Wavegarden UK

Artificial wave company plans new facility in England

The design for Bristol aims to be a multi-faceted facility, as the design illustrates. Post-surf options include a walk down the Adventure Trail to the Sensory Garden, or maybe a stroll from the Family Area to the Sculpture Garden. Click to Expand.

A new destination for surfing, or at least some form of it, may hit the southwestern coast of the United Kingdom by spring 2013. In Bristol, England, plans are under review for the installation of the first licensed Wavegarden prototype and public surfing facility.

The designs tout some very bold claims: this Wavegarden will create perfect 5-foot waves breaking at 90 second intervals on a quarter-mile long lake, which the reps say skilled surfers will be able to milk for a 55-second-long ride. It sounds unrealistic, but if it even operates at half that capacity, it would be, in a faux, freshwater way, comparable to a solid day at Malibu.

They’ve outlined their vision for the facility, and it sounds like a familiar formula. As the press release states, they hope to “provide a healthy, educational, sensory experience. This means children can play, learn and have fun, grown-ups can relax and there will be easy access for people of all abilities.” So they’re building a beach, and with that, why not some waves?

In order for this project to move forward, however, a weighty investment is required: 13 acres of untouched land and roughly $7.74 million. The allocation of so many resources to an artificial wave has fired up a good number of the locals around Bristol, yet the team behind the plan sees it as a high-risk, high-reward scenario.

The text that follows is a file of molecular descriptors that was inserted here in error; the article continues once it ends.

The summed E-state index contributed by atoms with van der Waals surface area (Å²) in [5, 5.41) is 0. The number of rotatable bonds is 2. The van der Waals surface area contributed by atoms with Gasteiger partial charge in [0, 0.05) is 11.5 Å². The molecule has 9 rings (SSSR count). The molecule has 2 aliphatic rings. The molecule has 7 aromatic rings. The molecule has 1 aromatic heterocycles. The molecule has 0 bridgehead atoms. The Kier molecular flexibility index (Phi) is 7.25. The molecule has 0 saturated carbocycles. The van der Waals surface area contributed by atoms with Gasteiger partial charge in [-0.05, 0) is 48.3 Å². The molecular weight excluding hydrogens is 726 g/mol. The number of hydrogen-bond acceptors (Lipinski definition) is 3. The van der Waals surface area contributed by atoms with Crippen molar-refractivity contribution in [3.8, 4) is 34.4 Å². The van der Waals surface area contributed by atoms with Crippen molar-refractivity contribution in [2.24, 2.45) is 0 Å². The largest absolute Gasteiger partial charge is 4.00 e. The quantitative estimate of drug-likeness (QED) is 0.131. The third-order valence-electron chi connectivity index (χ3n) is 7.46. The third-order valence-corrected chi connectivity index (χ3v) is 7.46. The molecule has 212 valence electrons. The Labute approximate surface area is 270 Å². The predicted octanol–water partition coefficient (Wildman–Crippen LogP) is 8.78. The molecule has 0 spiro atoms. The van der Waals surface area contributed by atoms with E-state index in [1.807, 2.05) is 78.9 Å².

“It’s ambitious, but attainable,” said Nick Hounsfield, co-founder of Wavegarden UK. “We instinctively know that being in or around water is good for people, and that is something we want to share.”

The project is in its early stages, still awaiting policy approval and assembling investors, but it marks an interesting point in wave-pool development. The technology exists, and it’s now a matter of application. What this means for the sport of surfing and its potential proliferation is another discussion entirely.

Meanwhile, construction has begun on a new public-use surfing facility in the Basque Country, at the same location of the original Wavegarden. The company claims to additionally have commitments for licensed facilities in the Middle East, Europe and America.

Recent footage from the original Wavegarden in the Basque Country of Spain.